[Performance]Hanyang University Ranks 38th in the 2020 THE Asia University Evaluation and 2nd in Korea in International Reputation

On June 3, the results of the Asian University Assessment, organized by Times Higher Education (THE), were released. Hanyang University moved down five steps to 38th. With Tsinghua University of China ranked 1st in the overall Asian rankings, Seoul National University ranked the highest among Korean universities at 9th. Hanyang University had shown a gradual increase annually from 74th place in 2013 to 33rd place in 2019, but unfortunately it dropped five levels down to 38th in the 2020 evaluation. The total score was down 0.2 points compared to last year. However, among the five evaluation indexes, the industry-academic cooperation income and international reputation index rose 6.2 points and 2.5 points respectively, while the international reputation ranked 2nd among domestic universities. The paper citation counts were reduced by four points, bringing disappointing results. Meanwhile, 489 universities from 30 Asian countries participated in the 2020 THE Asia University Assessment, and 5 categories and 13 detailed indicators were used, including 30 percent for the paper citation counts, 30 percent for research, 25 percent for education conditions, 7.5 percent for internationalization, and 7.5 percent for profits from industry-academic cooperation. View at [Hanyang Wiki] https://hyu.wiki/THE아시아대학평가 Global News Team global@hanyang.ac.kr Translation by: Park Gyeong-min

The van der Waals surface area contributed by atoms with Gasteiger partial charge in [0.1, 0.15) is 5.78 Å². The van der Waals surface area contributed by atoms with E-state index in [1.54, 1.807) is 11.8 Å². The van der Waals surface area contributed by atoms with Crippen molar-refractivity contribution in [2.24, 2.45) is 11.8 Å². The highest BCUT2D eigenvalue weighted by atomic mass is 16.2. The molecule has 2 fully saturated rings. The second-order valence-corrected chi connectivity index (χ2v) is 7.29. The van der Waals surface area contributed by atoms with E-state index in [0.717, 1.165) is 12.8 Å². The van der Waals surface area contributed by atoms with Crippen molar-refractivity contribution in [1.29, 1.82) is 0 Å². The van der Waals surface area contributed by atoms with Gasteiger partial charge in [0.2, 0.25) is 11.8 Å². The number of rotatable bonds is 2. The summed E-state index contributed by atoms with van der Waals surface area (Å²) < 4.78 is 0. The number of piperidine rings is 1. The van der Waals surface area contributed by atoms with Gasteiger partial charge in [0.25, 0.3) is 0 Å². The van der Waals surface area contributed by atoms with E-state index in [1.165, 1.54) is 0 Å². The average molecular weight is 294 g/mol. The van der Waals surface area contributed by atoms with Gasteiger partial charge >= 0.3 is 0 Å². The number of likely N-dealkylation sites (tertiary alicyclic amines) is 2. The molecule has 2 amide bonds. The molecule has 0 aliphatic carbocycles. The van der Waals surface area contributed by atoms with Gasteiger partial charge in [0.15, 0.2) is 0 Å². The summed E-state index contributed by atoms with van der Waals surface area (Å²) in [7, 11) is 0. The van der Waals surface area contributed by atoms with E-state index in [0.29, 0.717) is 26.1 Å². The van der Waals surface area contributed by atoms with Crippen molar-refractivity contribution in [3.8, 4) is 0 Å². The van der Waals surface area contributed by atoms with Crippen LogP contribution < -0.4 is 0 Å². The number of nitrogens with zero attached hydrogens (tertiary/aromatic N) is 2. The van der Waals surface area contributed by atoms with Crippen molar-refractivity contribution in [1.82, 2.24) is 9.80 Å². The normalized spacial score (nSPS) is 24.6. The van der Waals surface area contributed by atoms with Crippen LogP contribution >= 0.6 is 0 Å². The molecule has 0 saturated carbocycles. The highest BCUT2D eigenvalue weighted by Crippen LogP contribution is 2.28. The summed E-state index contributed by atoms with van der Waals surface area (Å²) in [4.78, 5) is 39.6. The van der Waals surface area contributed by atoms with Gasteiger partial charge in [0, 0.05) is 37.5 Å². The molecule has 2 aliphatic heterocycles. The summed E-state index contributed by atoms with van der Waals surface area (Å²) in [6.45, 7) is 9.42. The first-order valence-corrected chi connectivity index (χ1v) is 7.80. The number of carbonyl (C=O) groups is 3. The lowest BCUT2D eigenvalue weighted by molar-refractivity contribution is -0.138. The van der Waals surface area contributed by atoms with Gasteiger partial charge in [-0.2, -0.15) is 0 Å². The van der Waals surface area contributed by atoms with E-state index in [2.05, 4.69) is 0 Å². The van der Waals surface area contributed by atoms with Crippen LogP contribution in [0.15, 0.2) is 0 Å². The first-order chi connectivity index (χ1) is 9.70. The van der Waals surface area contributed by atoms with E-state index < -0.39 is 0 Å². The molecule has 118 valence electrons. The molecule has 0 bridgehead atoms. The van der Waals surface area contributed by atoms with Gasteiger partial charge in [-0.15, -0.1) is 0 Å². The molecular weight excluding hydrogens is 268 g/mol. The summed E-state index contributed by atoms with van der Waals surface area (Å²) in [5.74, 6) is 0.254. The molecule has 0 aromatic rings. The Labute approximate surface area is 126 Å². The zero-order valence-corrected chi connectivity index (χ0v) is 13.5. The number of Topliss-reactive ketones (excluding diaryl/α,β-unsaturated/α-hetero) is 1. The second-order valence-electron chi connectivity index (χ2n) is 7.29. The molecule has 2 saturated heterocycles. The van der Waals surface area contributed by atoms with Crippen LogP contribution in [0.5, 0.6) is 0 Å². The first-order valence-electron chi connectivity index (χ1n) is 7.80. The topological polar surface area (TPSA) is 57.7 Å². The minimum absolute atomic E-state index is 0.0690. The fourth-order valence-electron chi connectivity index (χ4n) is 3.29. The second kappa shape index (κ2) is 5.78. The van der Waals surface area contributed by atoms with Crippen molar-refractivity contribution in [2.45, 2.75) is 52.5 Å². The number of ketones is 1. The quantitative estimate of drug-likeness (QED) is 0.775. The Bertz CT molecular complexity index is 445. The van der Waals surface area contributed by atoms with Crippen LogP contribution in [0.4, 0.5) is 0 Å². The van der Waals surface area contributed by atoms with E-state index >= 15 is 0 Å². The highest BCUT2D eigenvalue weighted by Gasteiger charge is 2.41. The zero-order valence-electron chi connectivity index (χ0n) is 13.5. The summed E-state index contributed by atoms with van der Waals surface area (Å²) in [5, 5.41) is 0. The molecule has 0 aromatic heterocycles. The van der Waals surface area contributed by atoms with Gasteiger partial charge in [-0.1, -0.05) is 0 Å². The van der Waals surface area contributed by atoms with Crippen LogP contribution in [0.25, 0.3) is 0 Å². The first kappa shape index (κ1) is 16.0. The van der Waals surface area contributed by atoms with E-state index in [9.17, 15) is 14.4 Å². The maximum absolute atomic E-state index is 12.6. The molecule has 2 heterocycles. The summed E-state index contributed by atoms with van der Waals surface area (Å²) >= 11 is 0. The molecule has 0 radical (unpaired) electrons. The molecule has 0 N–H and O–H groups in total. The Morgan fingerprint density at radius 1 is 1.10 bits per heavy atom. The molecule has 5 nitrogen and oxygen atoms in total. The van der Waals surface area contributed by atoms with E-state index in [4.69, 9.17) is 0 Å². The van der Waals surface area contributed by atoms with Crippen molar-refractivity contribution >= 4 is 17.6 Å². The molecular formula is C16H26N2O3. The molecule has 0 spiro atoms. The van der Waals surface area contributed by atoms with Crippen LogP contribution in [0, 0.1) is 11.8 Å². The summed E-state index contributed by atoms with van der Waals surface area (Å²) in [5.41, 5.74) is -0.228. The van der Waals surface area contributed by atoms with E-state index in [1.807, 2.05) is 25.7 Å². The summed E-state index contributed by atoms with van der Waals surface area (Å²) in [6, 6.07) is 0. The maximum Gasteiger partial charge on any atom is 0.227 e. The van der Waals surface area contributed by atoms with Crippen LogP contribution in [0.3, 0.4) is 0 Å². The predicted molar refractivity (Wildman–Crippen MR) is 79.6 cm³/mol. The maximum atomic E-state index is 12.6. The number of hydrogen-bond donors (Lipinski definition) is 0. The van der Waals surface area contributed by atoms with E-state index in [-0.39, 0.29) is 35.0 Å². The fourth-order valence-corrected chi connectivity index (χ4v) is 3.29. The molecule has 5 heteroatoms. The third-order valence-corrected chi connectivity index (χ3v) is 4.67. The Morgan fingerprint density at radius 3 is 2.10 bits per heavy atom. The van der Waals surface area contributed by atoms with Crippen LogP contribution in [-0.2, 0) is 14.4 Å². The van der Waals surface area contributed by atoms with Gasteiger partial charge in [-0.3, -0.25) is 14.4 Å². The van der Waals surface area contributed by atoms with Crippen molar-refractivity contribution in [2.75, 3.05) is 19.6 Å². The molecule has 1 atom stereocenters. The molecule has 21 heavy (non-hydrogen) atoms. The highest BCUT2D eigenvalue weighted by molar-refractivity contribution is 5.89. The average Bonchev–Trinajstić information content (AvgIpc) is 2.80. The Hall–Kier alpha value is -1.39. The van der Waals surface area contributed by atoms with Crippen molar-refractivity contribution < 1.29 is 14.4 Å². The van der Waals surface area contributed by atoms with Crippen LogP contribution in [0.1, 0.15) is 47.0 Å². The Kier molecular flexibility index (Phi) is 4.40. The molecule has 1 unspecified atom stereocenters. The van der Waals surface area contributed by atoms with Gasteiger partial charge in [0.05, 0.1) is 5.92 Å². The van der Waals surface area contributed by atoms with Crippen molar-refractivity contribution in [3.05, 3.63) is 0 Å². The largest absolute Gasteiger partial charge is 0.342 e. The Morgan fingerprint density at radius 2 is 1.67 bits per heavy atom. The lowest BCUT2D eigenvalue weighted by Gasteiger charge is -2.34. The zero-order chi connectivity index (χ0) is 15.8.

2020-06 08 Important News

[Special]Hanyangians with Unique Part-Time Jobs